Falling Dollars, Rising Deficit

These Articles are Abridged Versions of Papers to be Delivered Today and Tomorrow at the Conference on U.S. Competitiveness, Jointly Sponsored by the New York Stock Exchange, the U.S. Senate Subcommittee on International Trade and Harvard University.

Correct trade policy should aim not for a particular numerical value in a trade balance, but for a set of sustainable international trade and capital flows compatible with domestic goals relating to growth, employment, inflation, and the distribution of income. Nonetheless, the fact is that in the 1970's for the first time in the twentieth century the United States recorded a trade deficit. Although the American dollar has declined rapidly in value since 1971 with the floating of exchange rates, the American trade balance has grown significantly worse since that time, in part because of high American inflation.

From 1950 to 1977 output per manhour increased at an average annual rate of 2.4 percent in the U.S. and 5.2 percent in other major industrial countries. The American problem results not simply from continued relative decline of productivity compared to other major countries, but because the price of exports relative to all manufactured goods has declined in many countries like Japan but this is not true for the United States.

Most trade studies use demand models, but more attention needs to be given to supply problems. When a foreign producer penetrates a new market, he is likely to invest substantial resources in familiarizing the market with his product. I will take time to establish a service capability, acquire a reputation, and pry customers loose from their old familiar habits. These effects would not be reflected in price but they will shift the demand curve. One cannot simply reverse penetration of markets by price adjustments.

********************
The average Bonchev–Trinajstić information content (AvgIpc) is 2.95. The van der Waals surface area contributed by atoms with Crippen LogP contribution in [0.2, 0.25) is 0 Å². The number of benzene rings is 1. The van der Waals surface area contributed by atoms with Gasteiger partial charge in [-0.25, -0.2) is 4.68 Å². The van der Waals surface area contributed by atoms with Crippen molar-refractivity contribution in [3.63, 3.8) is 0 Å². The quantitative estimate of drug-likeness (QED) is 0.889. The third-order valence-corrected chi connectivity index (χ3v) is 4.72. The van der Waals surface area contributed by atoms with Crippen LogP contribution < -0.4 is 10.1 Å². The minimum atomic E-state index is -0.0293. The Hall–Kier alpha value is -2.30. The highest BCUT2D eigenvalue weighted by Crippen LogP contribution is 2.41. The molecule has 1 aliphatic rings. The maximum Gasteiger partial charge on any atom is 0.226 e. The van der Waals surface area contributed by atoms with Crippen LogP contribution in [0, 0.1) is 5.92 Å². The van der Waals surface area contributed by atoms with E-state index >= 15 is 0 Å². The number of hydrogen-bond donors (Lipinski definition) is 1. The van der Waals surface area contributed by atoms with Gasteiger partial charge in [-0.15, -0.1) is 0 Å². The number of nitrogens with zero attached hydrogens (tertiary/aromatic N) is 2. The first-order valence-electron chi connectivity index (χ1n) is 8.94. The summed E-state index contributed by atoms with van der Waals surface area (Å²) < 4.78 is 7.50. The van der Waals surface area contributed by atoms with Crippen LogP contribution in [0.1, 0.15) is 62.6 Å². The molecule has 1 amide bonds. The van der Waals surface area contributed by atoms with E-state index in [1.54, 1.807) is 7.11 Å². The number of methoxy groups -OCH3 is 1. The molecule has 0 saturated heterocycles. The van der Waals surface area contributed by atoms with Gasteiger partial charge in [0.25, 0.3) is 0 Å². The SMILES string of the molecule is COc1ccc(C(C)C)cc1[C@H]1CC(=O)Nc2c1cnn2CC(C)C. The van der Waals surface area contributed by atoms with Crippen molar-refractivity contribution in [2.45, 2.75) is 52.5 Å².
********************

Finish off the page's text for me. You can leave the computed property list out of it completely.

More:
If past trends continue, not only trade balances but the U.S. current account could move into substantial deficit in the 1980's. The prospective surpluses in agricultural trade and investment income could be more that offset, by the cost of oil imports and manufactured goods. An extrapolation of present U.S. and foreign growth paths implies a continued erosion of the U.S. manufactured goods trade balance. There are many factors which might influence the outcome in either direction; but if present trends continue, it will be essential to find a coordinated program to change both the levels and composition of production and expenditure.

We also need policies to facilitate the movement of resources from activities in which the U.S. is losing comparative advantage. Small amounts of aid to affected industries will not be adequate to reverse the trends, and this suggests the need for more active efforts to aid the adjustment process of American industries losing their comparative advantage.

Robert Lawrence is a research associate at The Brookings Institution.